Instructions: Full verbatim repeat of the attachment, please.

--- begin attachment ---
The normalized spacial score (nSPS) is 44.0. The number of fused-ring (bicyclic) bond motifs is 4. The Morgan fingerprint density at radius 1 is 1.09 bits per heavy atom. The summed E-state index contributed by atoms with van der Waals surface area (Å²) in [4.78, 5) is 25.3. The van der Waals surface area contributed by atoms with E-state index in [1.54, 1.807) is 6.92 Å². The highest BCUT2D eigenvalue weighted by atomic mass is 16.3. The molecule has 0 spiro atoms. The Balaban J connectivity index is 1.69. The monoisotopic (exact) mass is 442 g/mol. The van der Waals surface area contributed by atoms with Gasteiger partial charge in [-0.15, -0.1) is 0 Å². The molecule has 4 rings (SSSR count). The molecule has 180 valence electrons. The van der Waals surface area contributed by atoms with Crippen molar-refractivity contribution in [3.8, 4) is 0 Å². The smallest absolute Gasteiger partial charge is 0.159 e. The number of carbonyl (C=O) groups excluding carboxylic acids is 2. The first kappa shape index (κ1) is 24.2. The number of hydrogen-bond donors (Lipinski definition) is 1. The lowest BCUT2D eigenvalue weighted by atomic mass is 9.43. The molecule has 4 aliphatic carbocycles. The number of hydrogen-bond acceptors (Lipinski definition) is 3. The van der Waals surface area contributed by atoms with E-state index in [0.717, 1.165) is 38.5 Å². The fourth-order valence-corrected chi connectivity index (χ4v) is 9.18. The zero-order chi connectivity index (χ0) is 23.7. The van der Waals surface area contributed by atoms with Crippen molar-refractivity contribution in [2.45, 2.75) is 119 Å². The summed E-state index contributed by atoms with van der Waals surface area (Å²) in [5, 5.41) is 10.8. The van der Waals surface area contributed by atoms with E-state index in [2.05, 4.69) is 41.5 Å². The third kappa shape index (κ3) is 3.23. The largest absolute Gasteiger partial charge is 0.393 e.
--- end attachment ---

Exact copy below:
The normalized spacial score (nSPS) is 44.0. The number of fused-ring (bicyclic) bond motifs is 4. The Morgan fingerprint density at radius 1 is 1.09 bits per heavy atom. The summed E-state index contributed by atoms with van der Waals surface area (Å²) in [4.78, 5) is 25.3. The van der Waals surface area contributed by atoms with E-state index in [1.54, 1.807) is 6.92 Å². The highest BCUT2D eigenvalue weighted by atomic mass is 16.3. The molecule has 0 spiro atoms. The Balaban J connectivity index is 1.69. The monoisotopic (exact) mass is 442 g/mol. The van der Waals surface area contributed by atoms with Gasteiger partial charge in [-0.15, -0.1) is 0 Å². The molecule has 4 rings (SSSR count). The molecule has 180 valence electrons. The van der Waals surface area contributed by atoms with Crippen molar-refractivity contribution in [3.8, 4) is 0 Å². The smallest absolute Gasteiger partial charge is 0.159 e. The number of carbonyl (C=O) groups excluding carboxylic acids is 2. The first kappa shape index (κ1) is 24.2. The number of hydrogen-bond donors (Lipinski definition) is 1. The lowest BCUT2D eigenvalue weighted by atomic mass is 9.43. The molecule has 4 aliphatic carbocycles. The number of hydrogen-bond acceptors (Lipinski definition) is 3. The van der Waals surface area contributed by atoms with E-state index in [0.717, 1.165) is 38.5 Å². The fourth-order valence-corrected chi connectivity index (χ4v) is 9.18. The zero-order chi connectivity index (χ0) is 23.7. The van der Waals surface area contributed by atoms with Crippen molar-refractivity contribution in [2.45, 2.75) is 119 Å². The summed E-state index contributed by atoms with van der Waals surface area (Å²) in [5, 5.41) is 10.8. The van der Waals surface area contributed by atoms with E-state index in [2.05, 4.69) is 41.5 Å². The third kappa shape index (κ3) is 3.23. The largest absolute Gasteiger partial charge is 0.393 e.